Summary: God searches for us until he "finds" us, and welcomes us into his arms when we return to him.
There are times in our lives when we may doubt God's love for us. These times could range from receiving a traffic ticket to suffering from the flu, from losing your job to being told you have a serious illness, and everything in between. We may want, at times, to scream at God, "With friends like you, who needs enemies." We constantly want to be assured of God's love.
In many ways, we are like our children. Remember coming up to your parents--trying to persuade them to do something against their better judgement--and hitting them with that challenge, "If you really love me ..."
We want love not only to be verbalized, but also exhibited by action. Today I have the privilege of telling you that, "Indeed, God does loves you, AND he shows that love to you!" The three "Parables of the Lost"--a lost sheep, a lost coin, and two lost sons--vividly demonstrate God's love for us.
Every one of us has lost, or misplaced, something that was precious to us. Do you remember the deep sense of loss (and panic) that flooded over you? Do you recall what you did trying to find the lost item?
The shepherd, the woman, and the father, act as if they have lost something very precious to them. The shepherd leaves the flock in order to search for the lost lamb. The woman mounts a systematic cleaning of her home, and the father runs to his wayward son. The main characters of these parables do outlandish things, because what was lost was was so very precious to them.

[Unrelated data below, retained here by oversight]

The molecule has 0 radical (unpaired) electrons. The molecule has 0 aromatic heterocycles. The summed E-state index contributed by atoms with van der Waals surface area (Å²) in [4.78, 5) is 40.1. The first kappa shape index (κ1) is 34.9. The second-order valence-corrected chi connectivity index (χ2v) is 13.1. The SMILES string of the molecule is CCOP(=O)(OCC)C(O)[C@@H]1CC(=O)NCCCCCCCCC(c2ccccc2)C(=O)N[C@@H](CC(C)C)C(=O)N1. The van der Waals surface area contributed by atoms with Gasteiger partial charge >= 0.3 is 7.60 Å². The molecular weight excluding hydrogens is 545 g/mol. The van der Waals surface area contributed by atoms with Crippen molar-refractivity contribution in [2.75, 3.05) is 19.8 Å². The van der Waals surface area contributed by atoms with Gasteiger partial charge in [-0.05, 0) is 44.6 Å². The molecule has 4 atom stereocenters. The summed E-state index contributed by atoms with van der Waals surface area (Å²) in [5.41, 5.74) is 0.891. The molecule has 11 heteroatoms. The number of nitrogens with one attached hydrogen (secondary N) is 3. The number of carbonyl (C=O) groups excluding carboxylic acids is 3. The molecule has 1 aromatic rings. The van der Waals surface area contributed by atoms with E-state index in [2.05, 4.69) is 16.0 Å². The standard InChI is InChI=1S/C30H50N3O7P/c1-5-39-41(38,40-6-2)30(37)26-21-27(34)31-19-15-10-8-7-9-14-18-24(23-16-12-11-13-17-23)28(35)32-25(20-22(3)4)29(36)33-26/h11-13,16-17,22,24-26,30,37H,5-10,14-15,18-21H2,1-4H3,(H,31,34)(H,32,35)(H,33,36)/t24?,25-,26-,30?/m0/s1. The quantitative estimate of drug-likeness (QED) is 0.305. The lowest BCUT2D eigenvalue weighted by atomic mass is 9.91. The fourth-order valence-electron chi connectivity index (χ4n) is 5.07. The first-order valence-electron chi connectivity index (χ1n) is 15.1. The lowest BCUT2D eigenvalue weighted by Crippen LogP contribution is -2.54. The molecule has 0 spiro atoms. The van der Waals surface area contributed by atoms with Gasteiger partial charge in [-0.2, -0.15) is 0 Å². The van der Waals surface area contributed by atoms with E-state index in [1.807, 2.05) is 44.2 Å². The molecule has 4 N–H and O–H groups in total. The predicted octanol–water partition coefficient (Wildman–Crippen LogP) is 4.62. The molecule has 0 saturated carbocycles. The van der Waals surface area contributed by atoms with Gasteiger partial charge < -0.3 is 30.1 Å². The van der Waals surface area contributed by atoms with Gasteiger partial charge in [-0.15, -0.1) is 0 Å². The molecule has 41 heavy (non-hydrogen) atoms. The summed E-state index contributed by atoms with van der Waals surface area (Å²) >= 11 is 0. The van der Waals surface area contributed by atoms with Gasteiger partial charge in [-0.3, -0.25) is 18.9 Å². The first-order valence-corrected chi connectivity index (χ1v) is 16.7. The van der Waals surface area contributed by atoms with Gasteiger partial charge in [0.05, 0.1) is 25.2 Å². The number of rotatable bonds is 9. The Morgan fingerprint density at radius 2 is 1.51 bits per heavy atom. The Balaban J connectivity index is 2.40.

Do you remember the Sunday School song, "Jesus Loves the Little Children." It might be a good idea for us to sing this song to ourselves in order to remind us of how much God loves us. God love us more than we can imagine. God loves us more than we love ourselves.
When we look at ourselves there are always somethings that we don't like. We may not like some of our looks, or our limitations. We may not like our failings, and we are not comfortable with the "dark side" of ourselves. When God looks at us God sees his creation, his children, people with whom God is head over heals in love.
The shepherd and the woman both started a search. The shepherd did not wait for the lamb to return to the flock. He was what we call "proactive." The woman was not patient enough to simply wait for the lost coin to turn up. Instead, she turned her house upside down looking for her lost coin.
Scripture tells us how we have become lost. We have been separated from God, and our relationship with God has been broken. God doesn't wait for us to turn to him. Instead, God is proactive. He sent his son. As Paul writes in his letter to the Romans, "While we were yet sinners, Christ died for us."
Often we can't see the Holy Spirit moving in our lives. When we look back on our lives, we can see God's hand upon us. The Spirit nudged us one way, and then enticed us at another time. We met the people who touched our lives with God's grace and love. We experienced circumstances and events that drew us nearer to the God who loves us. God was patient and relentless is his search to bring us into a relationship with him.